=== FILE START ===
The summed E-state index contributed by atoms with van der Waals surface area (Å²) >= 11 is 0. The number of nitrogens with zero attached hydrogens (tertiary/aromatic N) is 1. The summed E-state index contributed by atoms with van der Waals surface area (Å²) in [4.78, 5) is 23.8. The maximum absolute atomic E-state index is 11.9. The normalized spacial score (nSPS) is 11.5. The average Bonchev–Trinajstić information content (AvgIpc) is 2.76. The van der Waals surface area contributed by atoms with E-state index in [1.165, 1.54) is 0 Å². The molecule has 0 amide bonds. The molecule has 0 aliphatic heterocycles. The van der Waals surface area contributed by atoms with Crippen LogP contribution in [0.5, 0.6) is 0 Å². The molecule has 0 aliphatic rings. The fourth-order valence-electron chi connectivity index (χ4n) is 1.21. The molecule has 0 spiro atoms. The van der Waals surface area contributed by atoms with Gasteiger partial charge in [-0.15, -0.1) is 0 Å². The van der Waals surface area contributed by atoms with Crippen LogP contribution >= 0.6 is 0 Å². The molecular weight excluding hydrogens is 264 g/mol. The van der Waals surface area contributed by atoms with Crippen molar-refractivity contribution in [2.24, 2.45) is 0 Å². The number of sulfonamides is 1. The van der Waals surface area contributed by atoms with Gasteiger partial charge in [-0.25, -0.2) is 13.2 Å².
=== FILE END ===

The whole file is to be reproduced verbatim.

The summed E-state index contributed by atoms with van der Waals surface area (Å²) >= 11 is 0. The number of nitrogens with zero attached hydrogens (tertiary/aromatic N) is 1. The summed E-state index contributed by atoms with van der Waals surface area (Å²) in [4.78, 5) is 23.8. The maximum absolute atomic E-state index is 11.9. The normalized spacial score (nSPS) is 11.5. The average Bonchev–Trinajstić information content (AvgIpc) is 2.76. The van der Waals surface area contributed by atoms with E-state index in [1.165, 1.54) is 0 Å². The molecule has 0 amide bonds. The molecule has 0 aliphatic heterocycles. The van der Waals surface area contributed by atoms with Crippen LogP contribution in [0.5, 0.6) is 0 Å². The molecule has 0 aliphatic rings. The fourth-order valence-electron chi connectivity index (χ4n) is 1.21. The molecule has 0 spiro atoms. The van der Waals surface area contributed by atoms with Gasteiger partial charge in [-0.15, -0.1) is 0 Å². The van der Waals surface area contributed by atoms with Crippen LogP contribution >= 0.6 is 0 Å². The molecular weight excluding hydrogens is 264 g/mol. The van der Waals surface area contributed by atoms with Crippen molar-refractivity contribution in [2.24, 2.45) is 0 Å². The number of sulfonamides is 1. The van der Waals surface area contributed by atoms with Gasteiger partial charge in [-0.25, -0.2) is 13.2 Å².